"The America I know and love is not one in which my parents or my baby with downs syndrome will have to stand in front of Obama's death panel so his bureaucrats can decide whether they are worthy of health care. Such a system is downright evil," the message read.
"You would have a greater chance of being killed by a Death Star in one of the Star Wars movies than you would being killed by a government-run death panel, which is to say they don't exist," Oberlander said.
Another hot-button issue - taxpayer-funded abortions.
"On the contrary, there is language in the House Energy and Commerce bill that says federal monies cannot be used for abortion," Neas said.
And what about those television ads aimed at the elderly, claiming that seniors may lose their own doctors?
"That is absolutely false," Oberlander said. "In fact, the opposite is true. This legislation is absolutely good for seniors."
"There is now, every year, $2.5 trillion spent on health care. The United States spends twice as much as the average of all the industrialized nations in the world. One half of all the foreclosures, one half of all the bankruptcies [in the country] are because people can't pay their medical bills and it's because of the broken system we have," Neas said.
The American public agrees.
"Our most recent poll found that more than eight out of 10 Americans think the U.S. health care system either needs fundamental change or needs to be completely rebuilt," said Sarah Dutton, the head of surveys at CBS News. "Even 70 percent of Republicans feel that way."
A poll at the end of July showed nearly two-thirds of Americans supporting some sort of public option - 66 percent exactly, although fewer Republicans, 49 percent, than Democrats, 85 percent.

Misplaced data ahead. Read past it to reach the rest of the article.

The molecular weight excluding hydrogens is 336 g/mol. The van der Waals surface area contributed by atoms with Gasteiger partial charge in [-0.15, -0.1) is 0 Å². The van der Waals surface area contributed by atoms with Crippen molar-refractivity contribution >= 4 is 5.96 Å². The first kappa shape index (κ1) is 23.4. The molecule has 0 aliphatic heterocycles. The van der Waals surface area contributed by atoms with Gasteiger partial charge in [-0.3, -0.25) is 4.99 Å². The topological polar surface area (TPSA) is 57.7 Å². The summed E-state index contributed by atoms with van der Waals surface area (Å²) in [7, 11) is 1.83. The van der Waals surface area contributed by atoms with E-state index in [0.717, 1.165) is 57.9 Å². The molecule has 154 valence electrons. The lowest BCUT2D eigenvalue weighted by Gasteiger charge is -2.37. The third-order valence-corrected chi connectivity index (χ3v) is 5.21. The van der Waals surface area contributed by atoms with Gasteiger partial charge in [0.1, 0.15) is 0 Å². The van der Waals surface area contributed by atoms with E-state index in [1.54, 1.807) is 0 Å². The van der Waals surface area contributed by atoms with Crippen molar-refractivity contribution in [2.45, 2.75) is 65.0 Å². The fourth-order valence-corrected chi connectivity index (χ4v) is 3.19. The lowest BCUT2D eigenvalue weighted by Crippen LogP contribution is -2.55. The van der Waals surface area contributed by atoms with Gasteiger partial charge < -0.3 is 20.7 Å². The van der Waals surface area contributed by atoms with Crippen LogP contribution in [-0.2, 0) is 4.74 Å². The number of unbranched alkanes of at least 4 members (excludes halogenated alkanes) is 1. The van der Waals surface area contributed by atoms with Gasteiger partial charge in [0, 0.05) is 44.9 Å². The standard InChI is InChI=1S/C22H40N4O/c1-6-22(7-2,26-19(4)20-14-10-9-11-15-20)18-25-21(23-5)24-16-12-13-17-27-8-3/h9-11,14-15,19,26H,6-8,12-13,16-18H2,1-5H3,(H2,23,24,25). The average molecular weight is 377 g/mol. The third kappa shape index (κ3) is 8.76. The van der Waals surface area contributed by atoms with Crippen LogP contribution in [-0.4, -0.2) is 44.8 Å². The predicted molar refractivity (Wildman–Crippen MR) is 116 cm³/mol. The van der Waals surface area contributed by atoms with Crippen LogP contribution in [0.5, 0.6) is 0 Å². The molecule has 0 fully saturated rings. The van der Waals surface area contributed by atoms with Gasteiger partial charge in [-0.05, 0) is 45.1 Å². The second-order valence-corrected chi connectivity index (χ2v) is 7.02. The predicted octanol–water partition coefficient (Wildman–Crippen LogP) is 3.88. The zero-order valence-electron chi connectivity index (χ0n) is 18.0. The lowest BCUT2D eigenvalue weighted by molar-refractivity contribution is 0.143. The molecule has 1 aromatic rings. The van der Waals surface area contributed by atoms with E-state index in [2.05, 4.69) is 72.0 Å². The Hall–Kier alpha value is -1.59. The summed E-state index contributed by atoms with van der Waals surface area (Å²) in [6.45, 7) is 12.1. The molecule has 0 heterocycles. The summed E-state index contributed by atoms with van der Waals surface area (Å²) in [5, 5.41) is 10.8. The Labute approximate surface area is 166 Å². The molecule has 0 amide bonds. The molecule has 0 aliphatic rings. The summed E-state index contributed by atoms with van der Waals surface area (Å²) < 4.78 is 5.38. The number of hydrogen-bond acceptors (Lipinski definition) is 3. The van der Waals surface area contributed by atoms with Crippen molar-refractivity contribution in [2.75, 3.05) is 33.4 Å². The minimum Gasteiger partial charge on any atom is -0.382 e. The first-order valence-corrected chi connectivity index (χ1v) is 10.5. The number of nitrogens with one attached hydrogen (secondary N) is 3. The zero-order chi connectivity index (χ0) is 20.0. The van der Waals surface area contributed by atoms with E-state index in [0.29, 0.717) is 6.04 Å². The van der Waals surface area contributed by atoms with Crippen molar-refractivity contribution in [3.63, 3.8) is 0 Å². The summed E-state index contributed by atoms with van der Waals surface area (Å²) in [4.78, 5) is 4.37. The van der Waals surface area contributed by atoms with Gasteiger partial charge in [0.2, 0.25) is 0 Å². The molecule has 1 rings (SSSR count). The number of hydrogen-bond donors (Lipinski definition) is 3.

Where Americans are most ambivalent is over the cost of health care reform.
"We can't spend any more money. We gotta stop," one angry opponent said in Mississippi.
That's the third hot-button issue.
"You can't tell us how you're going to pay for this," one person questioned Mr. Obama in Montana.
"Look, you're absolutely right that I can't cover another 46 million people for free," the president replied. "Two-thirds of the money we can obtain just from eliminating waste and inefficiencies."
But the Congressional Budget Office has put a trillion-dollar price tag on health care reform over the next 10 years and calculates it will add $239 billion to the federal deficit.
And what happens if health care reform fails?
"The Urban Institute estimates that as many as 66 million Americans could be without health insurance in 2019," Oberlander said.
"There is now, every year, $2.5 trillion spent on health care. This $2.5 trillion will soon be $3.5 trillion, $5 trillion. Our economy cannot sustain it now," Neas said.
In the face of these estimates, President Obama has often repeated the message that "for all the scare tactics out there, what is truly scary is if we do nothing."
A contest between hope and fear is what Mr. Obama has called the fight for health care reform. At week's end, with the decibel level still rising, President Obama's battle cry had the unmistakable sound of his presidential campaign.
"I need your help," the president said in Colorado. "I need you to stand against the politics of fear and division. I need you to knock on doors and spread the word."